For the ends of pipes are 3 standard versions available.

Plain Ends (PE)

Threaded Ends (TE)

Beveled Ends (BE)

The PE pipes will generally be used for the smaller diameters pipe systems and in
combination with Slip On flanges and Socket Weld fittings and flanges.
The TE implementation speaks for itself, this performance will generally used for
small diameters pipe systems, and the connections will be made with threaded
flanges and threaded fittings.

The BE implementation is applied to all diameters of buttweld flanges or buttweld


fittings, and will be directly welded (with a small gap 3-4 mm) to each other or to
the pipe. Ends are mostly be beveled to angle 30 (+ 5 / -0) with a root face of
1.6 mm ( 0.8 mm).

Piping Coordination Systems - Reference Points


Foreword - Location is Relative
An object's location is always given relative to another reference object.
For example, the location of a Heat Exchanger may be described as five blocks from
the General Service Building. To be more specific, the Heat Exchanger is four blocks
east and three blocks south of the General Service Building. With this illustration, a
direction and a distance from the General Service Building has been established.
Several things are assumed to be known, the place to begin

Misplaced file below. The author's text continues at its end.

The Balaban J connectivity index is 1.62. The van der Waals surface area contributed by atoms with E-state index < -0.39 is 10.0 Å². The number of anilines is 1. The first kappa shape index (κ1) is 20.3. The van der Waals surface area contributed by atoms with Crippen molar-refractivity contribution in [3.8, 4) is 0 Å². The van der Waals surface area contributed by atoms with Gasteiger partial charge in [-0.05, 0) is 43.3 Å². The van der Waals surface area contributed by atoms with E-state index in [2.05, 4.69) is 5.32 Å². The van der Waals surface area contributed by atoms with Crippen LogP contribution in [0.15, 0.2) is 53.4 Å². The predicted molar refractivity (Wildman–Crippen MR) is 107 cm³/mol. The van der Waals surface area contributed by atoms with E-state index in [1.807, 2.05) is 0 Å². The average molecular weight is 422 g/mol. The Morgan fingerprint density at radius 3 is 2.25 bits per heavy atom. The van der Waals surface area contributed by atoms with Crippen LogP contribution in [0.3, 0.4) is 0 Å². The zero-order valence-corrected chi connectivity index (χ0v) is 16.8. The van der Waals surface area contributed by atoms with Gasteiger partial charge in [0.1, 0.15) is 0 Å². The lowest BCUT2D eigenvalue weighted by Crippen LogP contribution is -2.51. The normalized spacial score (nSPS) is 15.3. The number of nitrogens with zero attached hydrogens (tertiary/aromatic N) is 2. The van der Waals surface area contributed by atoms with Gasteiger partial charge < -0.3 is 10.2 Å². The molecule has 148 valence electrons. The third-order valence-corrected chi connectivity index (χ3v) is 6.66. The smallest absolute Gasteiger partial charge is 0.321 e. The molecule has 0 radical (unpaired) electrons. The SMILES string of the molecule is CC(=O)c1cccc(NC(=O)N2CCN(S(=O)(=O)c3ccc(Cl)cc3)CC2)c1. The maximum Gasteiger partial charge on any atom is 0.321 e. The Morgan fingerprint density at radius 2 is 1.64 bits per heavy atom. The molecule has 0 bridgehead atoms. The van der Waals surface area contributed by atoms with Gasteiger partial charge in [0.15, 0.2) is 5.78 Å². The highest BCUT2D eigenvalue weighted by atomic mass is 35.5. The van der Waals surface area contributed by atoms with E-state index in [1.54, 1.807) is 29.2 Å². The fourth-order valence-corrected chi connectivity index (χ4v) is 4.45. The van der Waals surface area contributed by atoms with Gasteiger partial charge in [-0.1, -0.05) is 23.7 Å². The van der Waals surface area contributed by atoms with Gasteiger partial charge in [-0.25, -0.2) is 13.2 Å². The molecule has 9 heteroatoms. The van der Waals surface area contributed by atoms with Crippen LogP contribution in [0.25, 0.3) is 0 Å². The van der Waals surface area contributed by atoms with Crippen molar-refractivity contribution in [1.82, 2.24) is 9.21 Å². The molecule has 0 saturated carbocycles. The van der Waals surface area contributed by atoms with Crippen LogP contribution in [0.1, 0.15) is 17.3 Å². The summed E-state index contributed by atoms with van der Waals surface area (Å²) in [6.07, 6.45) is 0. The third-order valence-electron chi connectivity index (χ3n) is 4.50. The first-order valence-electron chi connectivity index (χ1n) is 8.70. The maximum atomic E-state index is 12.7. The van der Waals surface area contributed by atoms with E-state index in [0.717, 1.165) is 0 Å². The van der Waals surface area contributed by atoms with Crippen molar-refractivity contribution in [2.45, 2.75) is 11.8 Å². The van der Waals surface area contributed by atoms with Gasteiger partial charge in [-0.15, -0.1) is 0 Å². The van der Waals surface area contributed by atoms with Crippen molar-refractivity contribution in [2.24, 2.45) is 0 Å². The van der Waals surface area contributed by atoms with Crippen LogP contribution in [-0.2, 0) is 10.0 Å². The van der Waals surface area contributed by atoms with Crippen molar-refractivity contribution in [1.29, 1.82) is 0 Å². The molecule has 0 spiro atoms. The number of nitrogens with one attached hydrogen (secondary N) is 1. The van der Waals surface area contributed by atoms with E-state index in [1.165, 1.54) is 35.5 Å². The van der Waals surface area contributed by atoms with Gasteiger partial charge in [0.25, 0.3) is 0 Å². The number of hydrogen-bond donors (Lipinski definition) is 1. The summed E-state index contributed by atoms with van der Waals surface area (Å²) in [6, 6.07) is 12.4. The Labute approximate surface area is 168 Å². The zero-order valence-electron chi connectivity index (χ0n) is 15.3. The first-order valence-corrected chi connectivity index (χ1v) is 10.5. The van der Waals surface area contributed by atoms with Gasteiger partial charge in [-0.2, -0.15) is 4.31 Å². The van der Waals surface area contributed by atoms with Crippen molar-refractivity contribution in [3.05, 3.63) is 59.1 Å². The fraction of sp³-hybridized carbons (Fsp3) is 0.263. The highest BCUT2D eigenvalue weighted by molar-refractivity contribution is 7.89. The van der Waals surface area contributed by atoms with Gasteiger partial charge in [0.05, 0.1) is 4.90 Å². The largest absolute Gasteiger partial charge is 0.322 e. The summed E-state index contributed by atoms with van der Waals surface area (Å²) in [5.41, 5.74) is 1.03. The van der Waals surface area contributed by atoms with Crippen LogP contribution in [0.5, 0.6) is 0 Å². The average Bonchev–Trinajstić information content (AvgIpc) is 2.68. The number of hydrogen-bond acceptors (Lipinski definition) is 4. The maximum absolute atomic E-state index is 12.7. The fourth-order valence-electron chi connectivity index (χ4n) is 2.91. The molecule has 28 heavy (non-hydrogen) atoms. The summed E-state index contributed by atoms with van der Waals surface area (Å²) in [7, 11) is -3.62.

(General Service Building), and understanding of east and south (reference
directions), and the length of a block (unit of displacement). Without consensus on
these things, communication of the location of a Process Plant becomes unclear.
Before beginning with making drawings for a new process plant or building, there
must be determine where the new building in the area will take his place. A
coordination system, which refers to an officially recognized point therefore is
necessary.
In the Netherlands, for example, are thousands of official reference points,
distributed across the country ...search on the Internet on geographic coordinate
conversion, triangulation stations, benchmarks, geography or topography. You'll find
a lot of information about how reference points are measured and identified.

Horizontal Reference
Defining a starting point of the site related to the North / South direction, is one of
the first steps in setting up a coordination system.
In principle, with a simple reliable compass the direction of the magnetic north can
to be determined. In the image below the true north is at 18. As a draftsman would
work with the true north coordinates, he will immediately find out that each line
from west to east and from north to south at an angle of 18 must be drawn.
To avoid this, a Plant North will be determined. In the example below, the true
north, 18 is reversed, draftsmen and construction contractors will be grateful for it.
General there will be tried, to approach the true north-south coordinates as close as
possible.
A rule is, that the angle between true north and Plant North can not exceed 45. At
50, for example, the Plant North would be on the right side, so on the Eastern side
of the image.

1 = Official reference point


2 = South West angle of new plant
X = East West distance from new plant to reference point
Y = North South distance from new plant to reference point

Vertical Reference
Before starting with any building, the site is leveled (graded), what means that the
ground is made as flat as practically possible. After leveling we talking about
"finished grade", where the highest graded point is termed
"high point of finished grade".